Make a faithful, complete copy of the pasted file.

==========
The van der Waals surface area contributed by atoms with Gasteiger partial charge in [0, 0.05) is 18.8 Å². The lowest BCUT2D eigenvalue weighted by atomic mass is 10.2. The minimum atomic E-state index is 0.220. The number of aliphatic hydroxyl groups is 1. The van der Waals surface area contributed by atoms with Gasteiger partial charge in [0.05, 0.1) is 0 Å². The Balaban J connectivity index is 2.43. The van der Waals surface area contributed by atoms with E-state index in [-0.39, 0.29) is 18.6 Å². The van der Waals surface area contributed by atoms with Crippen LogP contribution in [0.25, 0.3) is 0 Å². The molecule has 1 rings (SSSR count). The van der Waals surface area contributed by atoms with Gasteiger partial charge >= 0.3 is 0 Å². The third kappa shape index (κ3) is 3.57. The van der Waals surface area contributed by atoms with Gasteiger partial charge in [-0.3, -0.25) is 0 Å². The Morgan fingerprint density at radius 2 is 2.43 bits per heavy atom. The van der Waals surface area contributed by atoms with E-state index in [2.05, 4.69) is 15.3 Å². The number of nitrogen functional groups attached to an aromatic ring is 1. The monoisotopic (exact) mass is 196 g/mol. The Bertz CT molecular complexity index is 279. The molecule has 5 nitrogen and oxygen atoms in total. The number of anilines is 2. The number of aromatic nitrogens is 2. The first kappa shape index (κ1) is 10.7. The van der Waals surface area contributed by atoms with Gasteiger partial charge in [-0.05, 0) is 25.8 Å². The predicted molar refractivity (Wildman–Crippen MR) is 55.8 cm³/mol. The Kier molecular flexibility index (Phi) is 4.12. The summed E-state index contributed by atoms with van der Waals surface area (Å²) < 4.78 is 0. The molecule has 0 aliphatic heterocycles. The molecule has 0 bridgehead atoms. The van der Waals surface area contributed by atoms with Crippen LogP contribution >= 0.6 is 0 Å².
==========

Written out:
The van der Waals surface area contributed by atoms with Gasteiger partial charge in [0, 0.05) is 18.8 Å². The lowest BCUT2D eigenvalue weighted by atomic mass is 10.2. The minimum atomic E-state index is 0.220. The number of aliphatic hydroxyl groups is 1. The van der Waals surface area contributed by atoms with Gasteiger partial charge in [0.05, 0.1) is 0 Å². The Balaban J connectivity index is 2.43. The van der Waals surface area contributed by atoms with E-state index in [-0.39, 0.29) is 18.6 Å². The van der Waals surface area contributed by atoms with Crippen LogP contribution in [0.25, 0.3) is 0 Å². The molecule has 1 rings (SSSR count). The van der Waals surface area contributed by atoms with Gasteiger partial charge >= 0.3 is 0 Å². The third kappa shape index (κ3) is 3.57. The van der Waals surface area contributed by atoms with Gasteiger partial charge in [-0.3, -0.25) is 0 Å². The Morgan fingerprint density at radius 2 is 2.43 bits per heavy atom. The van der Waals surface area contributed by atoms with E-state index in [2.05, 4.69) is 15.3 Å². The number of nitrogen functional groups attached to an aromatic ring is 1. The monoisotopic (exact) mass is 196 g/mol. The Bertz CT molecular complexity index is 279. The molecule has 5 nitrogen and oxygen atoms in total. The number of anilines is 2. The number of aromatic nitrogens is 2. The first kappa shape index (κ1) is 10.7. The van der Waals surface area contributed by atoms with Gasteiger partial charge in [-0.05, 0) is 25.8 Å². The predicted molar refractivity (Wildman–Crippen MR) is 55.8 cm³/mol. The Kier molecular flexibility index (Phi) is 4.12. The summed E-state index contributed by atoms with van der Waals surface area (Å²) < 4.78 is 0. The molecule has 0 aliphatic heterocycles. The molecule has 0 bridgehead atoms. The van der Waals surface area contributed by atoms with Crippen LogP contribution >= 0.6 is 0 Å².